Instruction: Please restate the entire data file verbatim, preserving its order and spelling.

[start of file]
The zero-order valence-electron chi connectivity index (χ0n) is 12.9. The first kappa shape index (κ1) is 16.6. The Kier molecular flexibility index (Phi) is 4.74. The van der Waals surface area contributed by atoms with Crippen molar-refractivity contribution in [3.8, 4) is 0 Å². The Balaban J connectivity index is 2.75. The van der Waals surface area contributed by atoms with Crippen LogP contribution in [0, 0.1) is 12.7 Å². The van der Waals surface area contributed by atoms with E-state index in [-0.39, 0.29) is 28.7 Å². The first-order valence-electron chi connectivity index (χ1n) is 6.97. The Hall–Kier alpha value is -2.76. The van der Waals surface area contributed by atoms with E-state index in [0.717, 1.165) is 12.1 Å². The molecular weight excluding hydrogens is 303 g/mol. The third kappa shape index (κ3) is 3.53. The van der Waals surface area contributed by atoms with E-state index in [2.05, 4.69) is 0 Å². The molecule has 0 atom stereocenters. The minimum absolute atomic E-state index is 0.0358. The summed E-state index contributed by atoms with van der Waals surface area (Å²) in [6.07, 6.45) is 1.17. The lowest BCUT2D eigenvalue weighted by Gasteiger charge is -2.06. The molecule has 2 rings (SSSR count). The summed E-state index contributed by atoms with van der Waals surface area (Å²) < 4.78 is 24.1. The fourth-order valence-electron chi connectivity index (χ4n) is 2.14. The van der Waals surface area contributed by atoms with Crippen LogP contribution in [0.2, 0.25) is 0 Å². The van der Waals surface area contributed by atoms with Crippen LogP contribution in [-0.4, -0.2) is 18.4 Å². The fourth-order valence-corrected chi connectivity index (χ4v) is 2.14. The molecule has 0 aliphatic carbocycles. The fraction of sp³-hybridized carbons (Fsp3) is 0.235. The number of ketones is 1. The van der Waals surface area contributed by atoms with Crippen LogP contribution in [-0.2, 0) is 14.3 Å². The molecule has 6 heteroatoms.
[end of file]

The zero-order valence-electron chi connectivity index (χ0n) is 12.9. The first kappa shape index (κ1) is 16.6. The Kier molecular flexibility index (Phi) is 4.74. The van der Waals surface area contributed by atoms with Crippen molar-refractivity contribution in [3.8, 4) is 0 Å². The Balaban J connectivity index is 2.75. The van der Waals surface area contributed by atoms with Crippen LogP contribution in [0, 0.1) is 12.7 Å². The van der Waals surface area contributed by atoms with E-state index in [-0.39, 0.29) is 28.7 Å². The first-order valence-electron chi connectivity index (χ1n) is 6.97. The Hall–Kier alpha value is -2.76. The van der Waals surface area contributed by atoms with E-state index in [0.717, 1.165) is 12.1 Å². The molecular weight excluding hydrogens is 303 g/mol. The third kappa shape index (κ3) is 3.53. The van der Waals surface area contributed by atoms with E-state index in [2.05, 4.69) is 0 Å². The molecule has 0 atom stereocenters. The minimum absolute atomic E-state index is 0.0358. The summed E-state index contributed by atoms with van der Waals surface area (Å²) in [6.07, 6.45) is 1.17. The lowest BCUT2D eigenvalue weighted by Gasteiger charge is -2.06. The molecule has 2 rings (SSSR count). The summed E-state index contributed by atoms with van der Waals surface area (Å²) < 4.78 is 24.1. The fourth-order valence-electron chi connectivity index (χ4n) is 2.14. The van der Waals surface area contributed by atoms with Crippen LogP contribution in [0.2, 0.25) is 0 Å². The van der Waals surface area contributed by atoms with Crippen LogP contribution in [-0.4, -0.2) is 18.4 Å². The fourth-order valence-corrected chi connectivity index (χ4v) is 2.14. The molecule has 0 aliphatic carbocycles. The fraction of sp³-hybridized carbons (Fsp3) is 0.235. The number of ketones is 1. The van der Waals surface area contributed by atoms with Crippen LogP contribution in [-0.2, 0) is 14.3 Å². The molecule has 6 heteroatoms.